The Octopus Tree of Oregon is a huge Sitka spruce situated a few hundred feet from Cape Meares Lighthouse on the Oregon Coast, in the United States. The massive tree is shaped similar to an inverted octopus with branches growing like giant tentacles from its 50-foot base.
The octopus tree has no central trunk. Instead, six candelabra limbs extend horizontally from the base as much as 16 feet before turning upward. The tree’s strange shape, according to local historians and Tillamook tribal descendants, comes from the ravages of the wind, but it could also have been man-made.
The tree is well believed to be 200 to 300 hundred years old dating back to when the Indians lived in this area. Indeed, one theory state that the Octopus Tree was shaped like an octopus by the Indians to hold their canoes with their dead in it, and other ritual objects.
In past Oregon Coast activist Sam Boardman recognized the tree as one of a number of “Indian Ceremonial Trees” trained over time, a widespread practice of the Coast tribes. The Octopus Tree was particularly venerated, perhaps serving as the gathering site for important Tillamook tribal rites.
Once the Octopus Tree of Oregon was selected, the branches were forced downward toward a horizontal position when they were still flexible, letting them extend about 16 feet from the base. The restraint was then detached, and the branch was permitted to grow vertically.
Every branch reached skyward to over 100 feet, forming a distinctive shape. Once featured in Ripley’s Believe It or Not, the Octopus tree has been illustrated as one of the modern Wonders of the World. Over the years, this inquisitive spruce has also borne the name “Monstrosity Tree” and “Candelabra Tree”, for obvious reasons.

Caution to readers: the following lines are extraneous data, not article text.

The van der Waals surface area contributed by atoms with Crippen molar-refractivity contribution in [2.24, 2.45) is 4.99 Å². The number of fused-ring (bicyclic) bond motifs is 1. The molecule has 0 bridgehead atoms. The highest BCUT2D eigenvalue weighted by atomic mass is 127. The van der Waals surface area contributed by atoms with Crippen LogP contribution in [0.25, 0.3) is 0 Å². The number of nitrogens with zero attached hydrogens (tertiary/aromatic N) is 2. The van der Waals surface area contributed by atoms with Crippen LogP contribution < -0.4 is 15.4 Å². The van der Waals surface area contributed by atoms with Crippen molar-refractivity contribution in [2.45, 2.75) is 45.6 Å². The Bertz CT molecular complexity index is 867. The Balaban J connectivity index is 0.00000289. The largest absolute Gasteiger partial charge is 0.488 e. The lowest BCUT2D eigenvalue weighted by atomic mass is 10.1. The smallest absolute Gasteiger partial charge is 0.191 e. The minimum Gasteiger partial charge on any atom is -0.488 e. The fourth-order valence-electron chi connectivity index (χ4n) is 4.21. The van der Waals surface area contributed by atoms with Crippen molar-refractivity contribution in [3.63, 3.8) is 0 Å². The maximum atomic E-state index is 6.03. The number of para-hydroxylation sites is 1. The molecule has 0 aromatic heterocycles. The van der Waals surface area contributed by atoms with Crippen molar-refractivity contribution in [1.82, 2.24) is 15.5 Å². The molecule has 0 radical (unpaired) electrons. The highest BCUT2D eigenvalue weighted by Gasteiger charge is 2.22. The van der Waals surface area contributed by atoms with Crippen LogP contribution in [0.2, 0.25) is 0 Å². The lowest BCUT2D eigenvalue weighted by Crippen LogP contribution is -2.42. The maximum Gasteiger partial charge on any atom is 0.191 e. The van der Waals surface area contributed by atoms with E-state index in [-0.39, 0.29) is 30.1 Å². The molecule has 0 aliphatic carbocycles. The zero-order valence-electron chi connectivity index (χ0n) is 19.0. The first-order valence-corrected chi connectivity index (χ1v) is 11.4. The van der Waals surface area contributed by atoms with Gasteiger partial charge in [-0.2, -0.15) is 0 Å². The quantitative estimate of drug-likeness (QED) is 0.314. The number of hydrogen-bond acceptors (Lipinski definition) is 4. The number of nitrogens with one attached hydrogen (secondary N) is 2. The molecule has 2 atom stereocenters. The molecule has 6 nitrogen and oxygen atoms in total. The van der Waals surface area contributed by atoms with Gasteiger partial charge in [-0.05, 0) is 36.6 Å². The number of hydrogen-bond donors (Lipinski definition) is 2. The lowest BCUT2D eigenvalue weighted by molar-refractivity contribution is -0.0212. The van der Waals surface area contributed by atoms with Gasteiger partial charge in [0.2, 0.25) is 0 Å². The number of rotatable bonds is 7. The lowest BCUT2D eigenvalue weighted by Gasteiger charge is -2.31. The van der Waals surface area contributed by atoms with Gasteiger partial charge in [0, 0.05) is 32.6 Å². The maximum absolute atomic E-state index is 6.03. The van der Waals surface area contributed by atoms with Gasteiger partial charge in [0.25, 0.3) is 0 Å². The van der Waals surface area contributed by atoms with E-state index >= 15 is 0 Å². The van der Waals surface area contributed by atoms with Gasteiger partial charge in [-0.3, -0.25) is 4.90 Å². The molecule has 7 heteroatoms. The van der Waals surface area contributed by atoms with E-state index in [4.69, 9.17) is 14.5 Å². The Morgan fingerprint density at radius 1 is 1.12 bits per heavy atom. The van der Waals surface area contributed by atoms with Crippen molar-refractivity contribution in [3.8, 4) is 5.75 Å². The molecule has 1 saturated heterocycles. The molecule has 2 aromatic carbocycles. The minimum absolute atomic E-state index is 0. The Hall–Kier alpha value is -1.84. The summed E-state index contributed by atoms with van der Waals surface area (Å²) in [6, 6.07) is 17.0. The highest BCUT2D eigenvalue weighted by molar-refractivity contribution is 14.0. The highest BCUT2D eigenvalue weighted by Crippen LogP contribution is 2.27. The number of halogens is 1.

But it is steadily called the Council Tree, a place of reverence where elders once made decisions and where shamans performed ceremonies. These days Octopus Tree is not only a significant site but also a botanical wonder, the type of tree that increases tourists to make a visiting the attractions detour.
A signboard near the tree reads:  “The forces that shaped this unique Sitka spruce (Picea sitchensis) have been debated for many years. Whether natural events or possibly Native Americans were the cause remains a mystery. The tree measures more than 46 feet in circumference and has no central trunk.
Instead, limbs extend horizontally from the base as much as 16 feet before turning upward. It is 105 feet tall and is estimated to be 250 to 300 years old.” Undeniably one of the most mesmerizing sights to the visitor or resident of Tillamook County is the legendary Octopus Tree, and no matter what the actual age of the tree may be, a visit to the pre-historic tree of mystery is truly a pleasant visit.       
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